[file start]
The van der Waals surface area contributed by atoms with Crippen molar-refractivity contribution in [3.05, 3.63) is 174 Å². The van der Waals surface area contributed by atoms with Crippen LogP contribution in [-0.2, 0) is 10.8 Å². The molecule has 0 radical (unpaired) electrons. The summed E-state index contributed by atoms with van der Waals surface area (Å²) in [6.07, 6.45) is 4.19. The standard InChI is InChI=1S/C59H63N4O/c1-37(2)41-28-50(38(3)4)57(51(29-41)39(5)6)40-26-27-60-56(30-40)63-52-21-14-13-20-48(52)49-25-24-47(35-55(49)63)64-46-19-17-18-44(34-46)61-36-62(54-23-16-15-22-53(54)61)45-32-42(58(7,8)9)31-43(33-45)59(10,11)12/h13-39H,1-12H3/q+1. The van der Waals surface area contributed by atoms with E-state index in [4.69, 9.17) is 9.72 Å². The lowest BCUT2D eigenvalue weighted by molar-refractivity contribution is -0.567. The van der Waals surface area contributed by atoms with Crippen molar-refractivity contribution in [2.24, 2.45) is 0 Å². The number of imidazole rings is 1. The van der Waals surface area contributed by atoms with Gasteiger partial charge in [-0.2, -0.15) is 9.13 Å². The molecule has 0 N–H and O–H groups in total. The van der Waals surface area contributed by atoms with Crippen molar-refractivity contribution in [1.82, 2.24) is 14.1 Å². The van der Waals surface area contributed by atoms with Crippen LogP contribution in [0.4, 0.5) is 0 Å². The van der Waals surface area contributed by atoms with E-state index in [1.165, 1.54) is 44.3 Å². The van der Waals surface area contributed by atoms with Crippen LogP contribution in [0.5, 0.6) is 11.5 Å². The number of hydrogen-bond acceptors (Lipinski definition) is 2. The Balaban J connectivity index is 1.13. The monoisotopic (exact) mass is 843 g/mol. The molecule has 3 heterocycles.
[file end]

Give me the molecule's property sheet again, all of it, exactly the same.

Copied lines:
The van der Waals surface area contributed by atoms with Crippen molar-refractivity contribution in [3.05, 3.63) is 174 Å². The van der Waals surface area contributed by atoms with Crippen LogP contribution in [-0.2, 0) is 10.8 Å². The molecule has 0 radical (unpaired) electrons. The summed E-state index contributed by atoms with van der Waals surface area (Å²) in [6.07, 6.45) is 4.19. The standard InChI is InChI=1S/C59H63N4O/c1-37(2)41-28-50(38(3)4)57(51(29-41)39(5)6)40-26-27-60-56(30-40)63-52-21-14-13-20-48(52)49-25-24-47(35-55(49)63)64-46-19-17-18-44(34-46)61-36-62(54-23-16-15-22-53(54)61)45-32-42(58(7,8)9)31-43(33-45)59(10,11)12/h13-39H,1-12H3/q+1. The van der Waals surface area contributed by atoms with E-state index in [4.69, 9.17) is 9.72 Å². The lowest BCUT2D eigenvalue weighted by molar-refractivity contribution is -0.567. The van der Waals surface area contributed by atoms with Crippen molar-refractivity contribution in [2.24, 2.45) is 0 Å². The number of imidazole rings is 1. The van der Waals surface area contributed by atoms with Gasteiger partial charge in [-0.2, -0.15) is 9.13 Å². The molecule has 0 N–H and O–H groups in total. The van der Waals surface area contributed by atoms with Crippen molar-refractivity contribution in [1.82, 2.24) is 14.1 Å². The van der Waals surface area contributed by atoms with Crippen LogP contribution in [0.4, 0.5) is 0 Å². The van der Waals surface area contributed by atoms with E-state index in [1.165, 1.54) is 44.3 Å². The van der Waals surface area contributed by atoms with Crippen LogP contribution in [0.5, 0.6) is 11.5 Å². The number of hydrogen-bond acceptors (Lipinski definition) is 2. The Balaban J connectivity index is 1.13. The monoisotopic (exact) mass is 843 g/mol. The molecule has 3 heterocycles.